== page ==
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Los Angeles offers a wide array of things to do and see. From picturesque beaches filled with beautiful people to celebrity spotting on sightseeing tours, museums, amusement parks, film and television studios, the City of Angels is sure to make for an unforgettable vacation.
If you want to get an up close and personal look at how the rich and famous live, take a tour through the hills. You’ll find an endless number of magnificent mansions, from the Spelling Manor in Holmby Hills, constructed for Aaron Spelling in 1988 to become the largest home in L.A. County, to Ryan Seacrest’s Beverly Hills compound with its 15,000 square feet of living space, three guest houses, a swimming pool and koi ponds.
Griffith Park is one of the largest urban parks in the entire country, and it’s home to the Los Angeles Zoo, a Greek theater, an equestrian center, spectacular views and the Griffith Observatory. You could easily spend several hours at the observatory alone, with some of its highlights including the Hall of the Sky and Hall of the Eye, displays exploring the connections between people and space. One of the best budget-friendly attractions in Los Angeles, the observatory stands on a hilltop overlooking the city and also offers visitors the chance to observe the view through telescopes free of charge. The building itself is also a star attraction, it was featured in the film “Rebel Without a Cause.”
Venice Beach is a must-experience. This world-renowned beach is known as a place to see and be seen, as well as a mecca for many eccentric characters, making it one of the best spots for people watching in the area. Its wide stretch of golden sand is backed by a walkway that’s always filled with joggers, walkers, rollerbladers and cyclists. You can watch the muscle builders pump iron under the hot rays of the sun at an area called Muscle Beach, or browse the interesting shops that line the walkway selling all types of goods. On the west side of the path, there are hundreds of street vendors and performers, including everything from mimes to musicians to jugglers, break dancers and those who dare to walk on broken glass.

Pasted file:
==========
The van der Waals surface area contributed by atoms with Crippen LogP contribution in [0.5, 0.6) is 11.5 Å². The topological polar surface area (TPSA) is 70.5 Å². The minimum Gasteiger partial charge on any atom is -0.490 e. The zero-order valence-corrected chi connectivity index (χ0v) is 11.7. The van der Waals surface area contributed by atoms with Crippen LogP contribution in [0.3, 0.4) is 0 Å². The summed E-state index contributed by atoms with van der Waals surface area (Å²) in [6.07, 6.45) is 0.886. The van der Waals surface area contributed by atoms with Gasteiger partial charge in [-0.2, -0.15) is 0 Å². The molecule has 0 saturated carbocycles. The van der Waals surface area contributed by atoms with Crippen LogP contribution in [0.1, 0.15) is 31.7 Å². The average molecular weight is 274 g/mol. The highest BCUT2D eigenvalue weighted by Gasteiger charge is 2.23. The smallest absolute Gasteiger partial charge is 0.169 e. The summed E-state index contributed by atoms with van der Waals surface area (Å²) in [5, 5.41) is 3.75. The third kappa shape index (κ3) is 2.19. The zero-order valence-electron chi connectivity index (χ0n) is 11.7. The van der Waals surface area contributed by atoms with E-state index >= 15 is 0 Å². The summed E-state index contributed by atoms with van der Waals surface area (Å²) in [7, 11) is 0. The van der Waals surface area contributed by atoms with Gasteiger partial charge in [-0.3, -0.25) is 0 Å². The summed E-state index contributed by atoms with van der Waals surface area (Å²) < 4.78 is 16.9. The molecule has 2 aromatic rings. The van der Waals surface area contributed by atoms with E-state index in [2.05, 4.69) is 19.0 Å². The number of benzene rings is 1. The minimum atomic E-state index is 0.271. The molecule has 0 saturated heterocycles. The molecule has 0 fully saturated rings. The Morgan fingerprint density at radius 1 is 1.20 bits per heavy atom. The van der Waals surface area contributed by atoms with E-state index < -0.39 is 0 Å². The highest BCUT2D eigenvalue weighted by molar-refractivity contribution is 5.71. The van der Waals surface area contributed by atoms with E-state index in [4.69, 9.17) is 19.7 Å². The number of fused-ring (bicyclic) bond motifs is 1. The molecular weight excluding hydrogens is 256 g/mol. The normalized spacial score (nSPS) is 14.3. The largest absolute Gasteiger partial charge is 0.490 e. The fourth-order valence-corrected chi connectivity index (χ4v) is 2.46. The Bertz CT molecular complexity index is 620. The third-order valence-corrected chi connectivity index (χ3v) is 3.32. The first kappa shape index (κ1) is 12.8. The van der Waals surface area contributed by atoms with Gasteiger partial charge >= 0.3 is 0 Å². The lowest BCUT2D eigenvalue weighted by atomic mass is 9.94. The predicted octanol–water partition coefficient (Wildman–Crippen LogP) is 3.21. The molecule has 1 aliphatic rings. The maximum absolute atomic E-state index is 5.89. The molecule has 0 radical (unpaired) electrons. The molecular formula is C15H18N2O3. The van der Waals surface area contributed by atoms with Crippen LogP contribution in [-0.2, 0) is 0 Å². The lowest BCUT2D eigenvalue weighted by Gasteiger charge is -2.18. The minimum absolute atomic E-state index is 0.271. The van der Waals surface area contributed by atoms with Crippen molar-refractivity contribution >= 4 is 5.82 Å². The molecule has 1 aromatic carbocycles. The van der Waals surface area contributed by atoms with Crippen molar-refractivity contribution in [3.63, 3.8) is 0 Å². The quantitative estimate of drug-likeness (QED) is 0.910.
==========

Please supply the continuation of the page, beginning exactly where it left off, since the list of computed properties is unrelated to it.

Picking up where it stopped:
If you want to catch a glimpse of Hollywood life, you won’t want to miss seeing the sights in Tinseltown. This L.A. suburb has long been associated with the film and television industry, celebrities as well as plenty of glitz and glamour. Snap a picture of the Hollywood Walk of Fame with its 2,400 figures from throughout the entertainment world. It’s also a popular locale for big movie premieres. During major Hollywood screenings, the public is free to stand outside the theatre and watch the arrival of the stars. Most of the celebrities will stop and say a few words to the crowd before going in to see the film.
If you’ve ever dreamed of shopping like Julia Roberts in “Pretty Woman,” you’ll want to go to Rodeo Drive. Just a few blocks long, the famous part of Rodeo Drive looks like a film set and runs between Wilshire and Santa Monica Boulevards. Though few can afford the high-end array of goods, window shopping is the next best thing. You’ll find plenty of tourists browsing among the more serious spenders along the $200-million European cobbled walkway Two Rodeo. It’s a great place for some memorable photo-ops, as well as where you’re likely to find the most expensive luxury cars parked at the curb along with celebrities on a shopping spree.
The Grove is a great place to actually do some shopping – and, many celebs like to shop here too. The open-air mall features 50+ stores, including Abercrombie & Fitch, Anthropologie, Apple and Barney’s New York. Visitors also enjoy the old-fashioned trolley rides and magnificent dancing fountains that are part of the reason it’s become a “must-see” in L.A. The Original Farmers’ Market, established in 1934, sits adjacent to The Grove, offering everything from fresh produce to international culinary delights. One of the best views of the city is from atop the parking structure – be sure to bring your camera.
The La Brea Tar Pits, one of the world’s most famous ice age fossil excavation sites, were formed 40,000 years ago when oil seeped through the rock. The pits would entrap passing animals which would get stuck in the substance. The tar has served as a natural preservative for the fossils throughout the ages. Here, visitors can see bones being worked on and what takes place before bones and skeletons are ever displayed. On display at the museum are fully reconstructed fossils of a variety of mammals including mammoths, saber-toothed cats, dire wolves, and others all dating back some 10,000 to 40,000 years.
Bar Marmont, located at the Chateau Marmont, is an attraction in itself as the quintessential Hollywood bar. This famous L.A. hangout is another great place for people-watching with numerous artists, actors and musicians spotted here. Grab a drink and order something off of the fantastic gastropub menu. Even if you don’t spot anyone you were hoping to see, the classic 20s ambiance and décor will make it well worth your while.